- Tissue transplants exceed 200,000 1990 Pope John Paul II supports organ donation early- 2000s number of kidney failure patients increases 2001 number of living donors passes number of cadaveric donors. 2004 and beyond Some day, we may use organs and tissue grown from our own stem cells, while millions of dollars are invested by companies researching xenotransplantation - the use of genetically modified animals as a source for transplantable organs. For now, you can decide whether or not donating is an option for you. You can save one or more lives! "Get me the kidney, STAT!" The patient receiving the kidney is under anesthesia before the surgery. The surgeon then makes a cut in the lower belly. Next, the surgeon will place the kidney inside your belly. Usually, your kidneys are left in place. The artery and vein of the new kidney are connected to the artery and vein in your pelvis. Blood is now able to flow through the kidney and the kidney is able to filter blood just as your own kidneys did when they were healthy. The new kidney is able to produce urine. The surgeon connects the ureter (the tube that carries urine to the bladder) from the kidney to the bladder. The only reason why your own kidneys would be removed is if they were causing high blood pressure, infections, or if they are too large for your body. This surgery takes approximately 3 hours. People who have diabetes would have a pancreas transplant at the same time and that would add about 3 more hours to the surgery. Liver Transplants Triggers: Acute hepatic necrosis- the death of liver tissue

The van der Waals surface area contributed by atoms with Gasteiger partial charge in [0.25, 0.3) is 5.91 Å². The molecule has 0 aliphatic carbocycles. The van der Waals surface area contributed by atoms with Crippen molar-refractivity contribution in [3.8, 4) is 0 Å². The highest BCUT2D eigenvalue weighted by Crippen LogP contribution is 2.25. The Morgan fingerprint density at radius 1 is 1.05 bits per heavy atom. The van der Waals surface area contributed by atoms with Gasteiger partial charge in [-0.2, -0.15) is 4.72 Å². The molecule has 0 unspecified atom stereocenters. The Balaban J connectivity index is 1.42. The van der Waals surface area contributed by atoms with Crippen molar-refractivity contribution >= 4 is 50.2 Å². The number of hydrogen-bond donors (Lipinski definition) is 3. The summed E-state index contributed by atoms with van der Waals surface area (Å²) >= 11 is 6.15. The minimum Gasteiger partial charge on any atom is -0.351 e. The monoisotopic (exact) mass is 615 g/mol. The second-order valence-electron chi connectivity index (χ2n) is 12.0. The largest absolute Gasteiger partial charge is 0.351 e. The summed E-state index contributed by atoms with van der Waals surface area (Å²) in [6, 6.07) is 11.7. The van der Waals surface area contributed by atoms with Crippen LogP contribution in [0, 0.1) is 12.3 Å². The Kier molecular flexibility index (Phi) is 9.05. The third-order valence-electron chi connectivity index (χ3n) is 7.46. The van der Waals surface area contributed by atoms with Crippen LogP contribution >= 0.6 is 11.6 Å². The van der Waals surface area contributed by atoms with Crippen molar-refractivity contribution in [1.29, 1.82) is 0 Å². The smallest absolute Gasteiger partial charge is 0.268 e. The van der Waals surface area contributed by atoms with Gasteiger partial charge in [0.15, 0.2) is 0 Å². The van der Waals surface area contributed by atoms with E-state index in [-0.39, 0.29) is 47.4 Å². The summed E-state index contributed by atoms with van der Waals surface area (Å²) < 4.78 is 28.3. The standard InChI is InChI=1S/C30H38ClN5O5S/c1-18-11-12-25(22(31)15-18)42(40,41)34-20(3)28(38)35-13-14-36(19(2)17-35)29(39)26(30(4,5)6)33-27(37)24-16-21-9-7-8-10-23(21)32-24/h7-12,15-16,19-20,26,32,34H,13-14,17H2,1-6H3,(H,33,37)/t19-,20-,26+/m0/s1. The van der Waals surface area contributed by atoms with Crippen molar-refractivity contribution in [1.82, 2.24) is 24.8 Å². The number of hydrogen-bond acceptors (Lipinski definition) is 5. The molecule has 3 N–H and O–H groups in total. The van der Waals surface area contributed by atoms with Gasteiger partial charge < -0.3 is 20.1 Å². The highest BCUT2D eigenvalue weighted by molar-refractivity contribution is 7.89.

Biliary atresia- the bile ducts have developed abnormally or are absent
Metabolic disease- conditions which the chemical activity in cells that are affected by the liver